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New wellness policy will benefit Buffalo students

With all the funding issues that have surrounded the Buffalo Public Schools lately, it's easy to forget that on a daily basis, good things are happening within our schools and through the Board of Education -- things that enhance life and learning for our students. One such item is the recent Buffalo Board of Education Wellness Policy change, passed unanimously by the board on April 25, that will enhance learning, life and lifestyle for our students.

Changes to the wellness policy are the first in decades. They establish high standards for child nutrition and physical activity that will have a lasting effect on the district's schoolchildren for years to come. The board has instituted important changes in what our students eat, how they exercise and how they learn to live healthier lives.

Children across the nation face increasing health risks that can affect their health and wellness, academic performance and, ultimately, their quality of life and life span. First lady Michelle Obama has created initiatives through the Let's Move program and the adoption of healthy eating guidelines in order to combat childhood obesity and teach lifelong healthy habits.

Believing that these national standards are highly important in an urban district such as ours, the wellness policy we crafted with professional guidance helps to establish an environment in which students can learn to make healthy choices toward their own well-being. In addition to the nutritional goals highlighted below, the district will add curriculum changes to foster these healthy choices and will create opportunities, support and encouragement for all students in grades prekindergarten to 12 to be physically active for at least 60 minutes on a daily basis.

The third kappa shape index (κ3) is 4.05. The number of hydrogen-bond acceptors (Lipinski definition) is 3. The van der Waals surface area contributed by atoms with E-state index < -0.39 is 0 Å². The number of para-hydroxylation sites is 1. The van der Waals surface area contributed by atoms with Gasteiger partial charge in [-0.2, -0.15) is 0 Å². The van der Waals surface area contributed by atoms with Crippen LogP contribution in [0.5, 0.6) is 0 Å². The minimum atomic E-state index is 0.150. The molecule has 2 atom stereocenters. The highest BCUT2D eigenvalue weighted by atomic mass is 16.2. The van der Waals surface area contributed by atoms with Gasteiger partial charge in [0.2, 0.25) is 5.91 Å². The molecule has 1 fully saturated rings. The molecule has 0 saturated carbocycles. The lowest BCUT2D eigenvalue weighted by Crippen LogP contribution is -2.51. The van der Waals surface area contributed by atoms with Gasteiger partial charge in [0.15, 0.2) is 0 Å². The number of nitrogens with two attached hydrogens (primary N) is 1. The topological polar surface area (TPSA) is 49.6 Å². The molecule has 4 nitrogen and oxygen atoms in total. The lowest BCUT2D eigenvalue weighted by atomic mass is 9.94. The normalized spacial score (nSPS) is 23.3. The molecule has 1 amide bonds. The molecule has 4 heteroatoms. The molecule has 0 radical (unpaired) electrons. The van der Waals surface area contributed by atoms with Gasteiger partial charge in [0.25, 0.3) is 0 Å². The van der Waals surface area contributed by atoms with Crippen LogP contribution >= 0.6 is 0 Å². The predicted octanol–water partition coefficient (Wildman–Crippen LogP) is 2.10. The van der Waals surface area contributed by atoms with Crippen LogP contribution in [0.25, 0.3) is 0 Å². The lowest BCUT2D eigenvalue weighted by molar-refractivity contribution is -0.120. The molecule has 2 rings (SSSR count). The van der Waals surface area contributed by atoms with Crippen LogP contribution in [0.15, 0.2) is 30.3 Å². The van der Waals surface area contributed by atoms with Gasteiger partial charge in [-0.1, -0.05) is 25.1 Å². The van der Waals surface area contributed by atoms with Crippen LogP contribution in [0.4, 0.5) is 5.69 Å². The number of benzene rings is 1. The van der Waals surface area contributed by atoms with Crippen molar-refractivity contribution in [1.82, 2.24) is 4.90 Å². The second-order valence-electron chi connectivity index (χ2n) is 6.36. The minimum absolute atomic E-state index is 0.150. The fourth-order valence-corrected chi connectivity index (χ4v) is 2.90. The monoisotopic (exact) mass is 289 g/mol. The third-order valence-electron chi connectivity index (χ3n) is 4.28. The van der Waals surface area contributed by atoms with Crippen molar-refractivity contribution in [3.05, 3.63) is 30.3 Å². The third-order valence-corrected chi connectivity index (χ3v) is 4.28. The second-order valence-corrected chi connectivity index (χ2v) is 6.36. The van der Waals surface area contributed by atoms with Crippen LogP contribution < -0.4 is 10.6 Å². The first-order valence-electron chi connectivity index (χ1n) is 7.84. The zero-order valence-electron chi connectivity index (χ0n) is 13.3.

The benefit of a healthy body in conjunction to learning new curriculum and performing well in class and on tests is immeasurable, but basic wisdom says that a healthier student is more receptive to overall learning. To paraphrase the first lady, promoting this type of wellness is practical, affordable and based in real-life recommendations that are easily adoptable.

Highlights of the policy include:

* Changes to vegetable and fruit offerings to include more servings per week, more variety and more freshofferings.

* Every meal to include 100 percent whole grain breads.

* Total food sugar contents under 35 percent per serving.

* Lowered sodium levels for meals.

* Calories from total fat at or below 35 percent per serving.

* Only 1 percent and fat-free flavored or unflavored milk served.

* Sold snacks will be limited to one purchase daily, per student, in all grades.

I am proud to be a part of changes that will allow the children of the Buffalo Public Schools access to healthful foods and opportunities to be physically active in order to grow, learn and thrive.

Jason M. McCarthy represents the Buffalo Board of Education's North District.